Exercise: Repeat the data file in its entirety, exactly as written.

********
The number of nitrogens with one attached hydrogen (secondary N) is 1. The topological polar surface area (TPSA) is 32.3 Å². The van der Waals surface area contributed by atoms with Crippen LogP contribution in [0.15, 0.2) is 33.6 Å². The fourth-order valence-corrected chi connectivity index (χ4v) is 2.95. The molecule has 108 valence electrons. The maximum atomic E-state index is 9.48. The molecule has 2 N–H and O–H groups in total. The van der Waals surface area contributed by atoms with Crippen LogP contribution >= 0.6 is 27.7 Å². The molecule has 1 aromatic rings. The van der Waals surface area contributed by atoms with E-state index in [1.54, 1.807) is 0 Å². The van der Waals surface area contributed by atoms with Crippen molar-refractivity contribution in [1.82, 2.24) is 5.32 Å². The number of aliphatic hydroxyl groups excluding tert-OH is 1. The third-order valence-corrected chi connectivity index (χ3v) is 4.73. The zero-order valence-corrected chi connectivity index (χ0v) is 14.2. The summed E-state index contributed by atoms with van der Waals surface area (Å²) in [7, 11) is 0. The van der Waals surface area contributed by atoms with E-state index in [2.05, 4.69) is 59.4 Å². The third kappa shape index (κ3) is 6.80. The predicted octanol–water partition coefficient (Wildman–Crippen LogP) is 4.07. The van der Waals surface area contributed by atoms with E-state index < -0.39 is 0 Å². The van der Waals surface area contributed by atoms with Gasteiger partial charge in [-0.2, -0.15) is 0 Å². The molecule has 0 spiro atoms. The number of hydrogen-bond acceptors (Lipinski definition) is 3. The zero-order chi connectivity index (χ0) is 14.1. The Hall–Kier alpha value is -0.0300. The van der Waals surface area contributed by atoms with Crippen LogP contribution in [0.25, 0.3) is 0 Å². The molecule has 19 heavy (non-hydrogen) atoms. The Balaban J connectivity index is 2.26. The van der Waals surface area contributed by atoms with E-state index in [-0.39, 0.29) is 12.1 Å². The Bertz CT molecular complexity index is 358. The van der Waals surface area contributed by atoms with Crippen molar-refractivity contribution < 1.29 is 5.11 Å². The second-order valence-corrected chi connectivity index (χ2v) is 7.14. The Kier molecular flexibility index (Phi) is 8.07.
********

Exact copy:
The number of nitrogens with one attached hydrogen (secondary N) is 1. The topological polar surface area (TPSA) is 32.3 Å². The van der Waals surface area contributed by atoms with Crippen LogP contribution in [0.15, 0.2) is 33.6 Å². The fourth-order valence-corrected chi connectivity index (χ4v) is 2.95. The molecule has 108 valence electrons. The maximum atomic E-state index is 9.48. The molecule has 2 N–H and O–H groups in total. The van der Waals surface area contributed by atoms with Crippen LogP contribution >= 0.6 is 27.7 Å². The molecule has 1 aromatic rings. The van der Waals surface area contributed by atoms with E-state index in [1.54, 1.807) is 0 Å². The van der Waals surface area contributed by atoms with Crippen molar-refractivity contribution in [1.82, 2.24) is 5.32 Å². The number of aliphatic hydroxyl groups excluding tert-OH is 1. The third-order valence-corrected chi connectivity index (χ3v) is 4.73. The zero-order valence-corrected chi connectivity index (χ0v) is 14.2. The summed E-state index contributed by atoms with van der Waals surface area (Å²) in [7, 11) is 0. The van der Waals surface area contributed by atoms with E-state index in [2.05, 4.69) is 59.4 Å². The third kappa shape index (κ3) is 6.80. The predicted octanol–water partition coefficient (Wildman–Crippen LogP) is 4.07. The van der Waals surface area contributed by atoms with E-state index < -0.39 is 0 Å². The van der Waals surface area contributed by atoms with Gasteiger partial charge in [-0.2, -0.15) is 0 Å². The molecule has 0 spiro atoms. The number of hydrogen-bond acceptors (Lipinski definition) is 3. The zero-order chi connectivity index (χ0) is 14.1. The Hall–Kier alpha value is -0.0300. The van der Waals surface area contributed by atoms with Crippen LogP contribution in [0.25, 0.3) is 0 Å². The molecule has 19 heavy (non-hydrogen) atoms. The Balaban J connectivity index is 2.26. The van der Waals surface area contributed by atoms with E-state index in [-0.39, 0.29) is 12.1 Å². The Bertz CT molecular complexity index is 358. The van der Waals surface area contributed by atoms with Crippen molar-refractivity contribution < 1.29 is 5.11 Å². The second-order valence-corrected chi connectivity index (χ2v) is 7.14. The Kier molecular flexibility index (Phi) is 8.07.